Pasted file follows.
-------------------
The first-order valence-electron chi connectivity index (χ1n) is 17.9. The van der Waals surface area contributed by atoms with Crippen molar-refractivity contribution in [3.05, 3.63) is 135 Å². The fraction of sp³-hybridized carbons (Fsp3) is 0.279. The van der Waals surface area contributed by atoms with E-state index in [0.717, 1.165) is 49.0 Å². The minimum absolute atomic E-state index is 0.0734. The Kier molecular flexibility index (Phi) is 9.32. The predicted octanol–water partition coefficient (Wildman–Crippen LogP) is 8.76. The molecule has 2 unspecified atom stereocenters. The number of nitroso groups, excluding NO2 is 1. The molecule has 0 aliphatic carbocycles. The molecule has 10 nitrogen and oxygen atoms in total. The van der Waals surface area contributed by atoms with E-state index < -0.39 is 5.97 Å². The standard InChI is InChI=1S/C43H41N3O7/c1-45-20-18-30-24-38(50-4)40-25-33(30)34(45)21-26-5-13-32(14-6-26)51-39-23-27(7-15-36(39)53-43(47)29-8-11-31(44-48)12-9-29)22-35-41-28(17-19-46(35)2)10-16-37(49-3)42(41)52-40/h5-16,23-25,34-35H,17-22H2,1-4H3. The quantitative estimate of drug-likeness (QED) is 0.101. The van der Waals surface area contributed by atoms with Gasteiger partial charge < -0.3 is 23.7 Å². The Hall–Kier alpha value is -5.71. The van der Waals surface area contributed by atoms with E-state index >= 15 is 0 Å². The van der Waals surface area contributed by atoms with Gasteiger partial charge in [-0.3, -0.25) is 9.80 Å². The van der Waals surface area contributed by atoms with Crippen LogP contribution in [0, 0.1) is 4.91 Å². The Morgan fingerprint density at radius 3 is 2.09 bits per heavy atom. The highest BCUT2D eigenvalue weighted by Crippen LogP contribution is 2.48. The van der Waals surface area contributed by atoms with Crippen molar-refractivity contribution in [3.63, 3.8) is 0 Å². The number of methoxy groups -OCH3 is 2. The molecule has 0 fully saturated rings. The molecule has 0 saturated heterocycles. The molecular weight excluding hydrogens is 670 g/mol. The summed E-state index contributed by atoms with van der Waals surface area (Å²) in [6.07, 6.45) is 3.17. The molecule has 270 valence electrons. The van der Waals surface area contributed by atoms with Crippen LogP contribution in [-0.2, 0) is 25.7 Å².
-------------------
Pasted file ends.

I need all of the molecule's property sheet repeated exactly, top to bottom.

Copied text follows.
The first-order valence-electron chi connectivity index (χ1n) is 17.9. The van der Waals surface area contributed by atoms with Crippen molar-refractivity contribution in [3.05, 3.63) is 135 Å². The fraction of sp³-hybridized carbons (Fsp3) is 0.279. The van der Waals surface area contributed by atoms with E-state index in [0.717, 1.165) is 49.0 Å². The minimum absolute atomic E-state index is 0.0734. The Kier molecular flexibility index (Phi) is 9.32. The predicted octanol–water partition coefficient (Wildman–Crippen LogP) is 8.76. The molecule has 2 unspecified atom stereocenters. The number of nitroso groups, excluding NO2 is 1. The molecule has 0 aliphatic carbocycles. The molecule has 10 nitrogen and oxygen atoms in total. The van der Waals surface area contributed by atoms with E-state index < -0.39 is 5.97 Å². The standard InChI is InChI=1S/C43H41N3O7/c1-45-20-18-30-24-38(50-4)40-25-33(30)34(45)21-26-5-13-32(14-6-26)51-39-23-27(7-15-36(39)53-43(47)29-8-11-31(44-48)12-9-29)22-35-41-28(17-19-46(35)2)10-16-37(49-3)42(41)52-40/h5-16,23-25,34-35H,17-22H2,1-4H3. The quantitative estimate of drug-likeness (QED) is 0.101. The van der Waals surface area contributed by atoms with Gasteiger partial charge < -0.3 is 23.7 Å². The Hall–Kier alpha value is -5.71. The van der Waals surface area contributed by atoms with E-state index >= 15 is 0 Å². The van der Waals surface area contributed by atoms with Gasteiger partial charge in [-0.3, -0.25) is 9.80 Å². The van der Waals surface area contributed by atoms with Crippen LogP contribution in [0, 0.1) is 4.91 Å². The Morgan fingerprint density at radius 3 is 2.09 bits per heavy atom. The highest BCUT2D eigenvalue weighted by Crippen LogP contribution is 2.48. The van der Waals surface area contributed by atoms with Crippen molar-refractivity contribution in [3.63, 3.8) is 0 Å². The number of methoxy groups -OCH3 is 2. The molecule has 0 fully saturated rings. The molecule has 0 saturated heterocycles. The molecular weight excluding hydrogens is 670 g/mol. The summed E-state index contributed by atoms with van der Waals surface area (Å²) in [6.07, 6.45) is 3.17. The molecule has 270 valence electrons. The van der Waals surface area contributed by atoms with Crippen LogP contribution in [-0.2, 0) is 25.7 Å².